Stroke Connection - September/October 2009 - (Page 6)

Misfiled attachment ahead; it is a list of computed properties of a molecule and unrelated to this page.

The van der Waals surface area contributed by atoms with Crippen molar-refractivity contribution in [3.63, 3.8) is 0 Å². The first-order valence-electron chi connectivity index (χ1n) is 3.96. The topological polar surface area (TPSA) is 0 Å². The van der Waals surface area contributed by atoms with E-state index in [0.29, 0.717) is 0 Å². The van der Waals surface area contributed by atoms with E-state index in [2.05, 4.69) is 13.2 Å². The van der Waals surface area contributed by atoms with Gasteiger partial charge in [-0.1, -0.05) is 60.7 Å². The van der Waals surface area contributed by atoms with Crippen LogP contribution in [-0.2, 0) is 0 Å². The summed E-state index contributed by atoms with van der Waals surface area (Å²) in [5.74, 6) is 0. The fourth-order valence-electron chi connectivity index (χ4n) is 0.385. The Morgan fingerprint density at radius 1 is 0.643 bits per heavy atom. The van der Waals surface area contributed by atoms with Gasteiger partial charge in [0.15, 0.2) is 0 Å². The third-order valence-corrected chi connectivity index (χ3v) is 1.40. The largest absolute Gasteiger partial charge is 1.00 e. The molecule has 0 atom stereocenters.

R E A D E R S R O O M | Connecting You to Others My Garden of Independence to work in my gardens. I wear a large brace on my right leg and cannot sit on the ground and get up on my own easily. It was a danger for me to be working without someone around, in case I needed assistance getting up off the ground. Knowing my love of gardening, my husband Larry came up with the idea for a garden deck leading to a patio that would suit my needs and disability. He took his design to the contractor and explained his idea. It only took about 10 days for the deck to be built. Once it was finished, I found myself ready to take on the challenge of managing a garden on my own. It was very exciting, and I realized my husband knew me better than I thought. The garden was evidence that I was regaining independence. Not only that, but I believe it gave Larry a sense that he could help me. The garden consists of four separate triangular sections. One section is filled with all pink flowers, another section contains a small tree, and my favorite section is filled with a variety of grasses. I like this section the most because I have so many types of grasses and they have filled in very nicely. The last section, which I dedicated to my husband, has many different plants and colors. The reason this design meets my needs is because I can reach each section by either standing on the ground or sitting on the benches of the deck. It allows me to work with plants without assistance. The steps leading to the gardens are only two inches high so I can climb them without my cane. Each section has a bench that I can sit or lie on and allows me easy access to the garden area. All of these elements allow me to garden for hours at a time without any help. The deck design not only allows me to be independent when gardening, but this independence also carries over into all aspects of my life. I have more confidence when interacting with others. I can easily share the story of my gardens and I am more willing to jump back into social situations. I know that I am fully capable of making significant improvements in the recovery process. My gardens motivate me to keep moving forward in life. Marcia Rosenberg, Survivor Toledo, Ohio Marcia Rosenberg poses in her specially designed garden. fter my stroke in March 2005, I was in a medically induced coma in a neurointensive care unit, and my family didn’t know if I was going to live, let alone how much of me they would get back. When I was transferred to a rehabilitation facility, I resisted therapy. According to my family, the first two weeks there I refused to open my eyes because I did not want to participate in rehabilitation. I have regained my speech and now effectively communicate with both familiar and unfamiliar listeners. However, I was not able to be independent in my gardens. Gardening has always been a hobby of mine, but I didn’t have the energy to get up and down in orderSTROKECONNECTION September | October 2009
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